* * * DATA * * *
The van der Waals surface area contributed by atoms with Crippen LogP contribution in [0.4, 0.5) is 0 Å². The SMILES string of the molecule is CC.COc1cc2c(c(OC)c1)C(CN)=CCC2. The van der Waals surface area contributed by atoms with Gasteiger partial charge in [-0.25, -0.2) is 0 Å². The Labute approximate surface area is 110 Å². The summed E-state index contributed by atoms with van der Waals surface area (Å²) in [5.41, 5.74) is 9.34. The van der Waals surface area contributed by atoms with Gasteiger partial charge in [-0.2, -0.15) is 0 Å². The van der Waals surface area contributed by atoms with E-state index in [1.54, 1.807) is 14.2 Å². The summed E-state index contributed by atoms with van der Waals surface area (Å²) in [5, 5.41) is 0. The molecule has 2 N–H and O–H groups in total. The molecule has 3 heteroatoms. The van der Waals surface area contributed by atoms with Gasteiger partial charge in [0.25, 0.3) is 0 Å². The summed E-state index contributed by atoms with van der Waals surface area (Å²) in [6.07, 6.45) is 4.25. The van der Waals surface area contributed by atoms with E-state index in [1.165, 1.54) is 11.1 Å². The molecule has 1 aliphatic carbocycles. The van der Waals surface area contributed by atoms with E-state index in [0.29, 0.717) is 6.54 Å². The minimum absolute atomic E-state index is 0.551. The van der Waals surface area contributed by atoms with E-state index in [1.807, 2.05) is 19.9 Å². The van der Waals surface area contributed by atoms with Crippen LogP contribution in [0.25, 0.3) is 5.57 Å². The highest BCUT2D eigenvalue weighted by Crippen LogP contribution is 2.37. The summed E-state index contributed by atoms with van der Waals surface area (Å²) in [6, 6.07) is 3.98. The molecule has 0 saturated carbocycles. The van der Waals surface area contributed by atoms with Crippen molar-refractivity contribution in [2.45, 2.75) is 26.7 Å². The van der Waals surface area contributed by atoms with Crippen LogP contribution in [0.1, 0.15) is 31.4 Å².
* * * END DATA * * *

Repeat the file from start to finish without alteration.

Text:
The van der Waals surface area contributed by atoms with Crippen LogP contribution in [0.4, 0.5) is 0 Å². The SMILES string of the molecule is CC.COc1cc2c(c(OC)c1)C(CN)=CCC2. The van der Waals surface area contributed by atoms with Gasteiger partial charge in [-0.25, -0.2) is 0 Å². The Labute approximate surface area is 110 Å². The summed E-state index contributed by atoms with van der Waals surface area (Å²) in [5.41, 5.74) is 9.34. The van der Waals surface area contributed by atoms with Gasteiger partial charge in [-0.2, -0.15) is 0 Å². The van der Waals surface area contributed by atoms with E-state index in [1.54, 1.807) is 14.2 Å². The summed E-state index contributed by atoms with van der Waals surface area (Å²) in [5, 5.41) is 0. The molecule has 2 N–H and O–H groups in total. The molecule has 3 heteroatoms. The van der Waals surface area contributed by atoms with Gasteiger partial charge in [0.25, 0.3) is 0 Å². The summed E-state index contributed by atoms with van der Waals surface area (Å²) in [6.07, 6.45) is 4.25. The van der Waals surface area contributed by atoms with E-state index in [1.165, 1.54) is 11.1 Å². The molecule has 1 aliphatic carbocycles. The van der Waals surface area contributed by atoms with E-state index in [0.29, 0.717) is 6.54 Å². The minimum absolute atomic E-state index is 0.551. The van der Waals surface area contributed by atoms with E-state index in [1.807, 2.05) is 19.9 Å². The van der Waals surface area contributed by atoms with Crippen LogP contribution in [0.25, 0.3) is 5.57 Å². The highest BCUT2D eigenvalue weighted by Crippen LogP contribution is 2.37. The summed E-state index contributed by atoms with van der Waals surface area (Å²) in [6, 6.07) is 3.98. The molecule has 0 saturated carbocycles. The van der Waals surface area contributed by atoms with Crippen molar-refractivity contribution in [2.45, 2.75) is 26.7 Å². The van der Waals surface area contributed by atoms with Crippen LogP contribution in [0.1, 0.15) is 31.4 Å².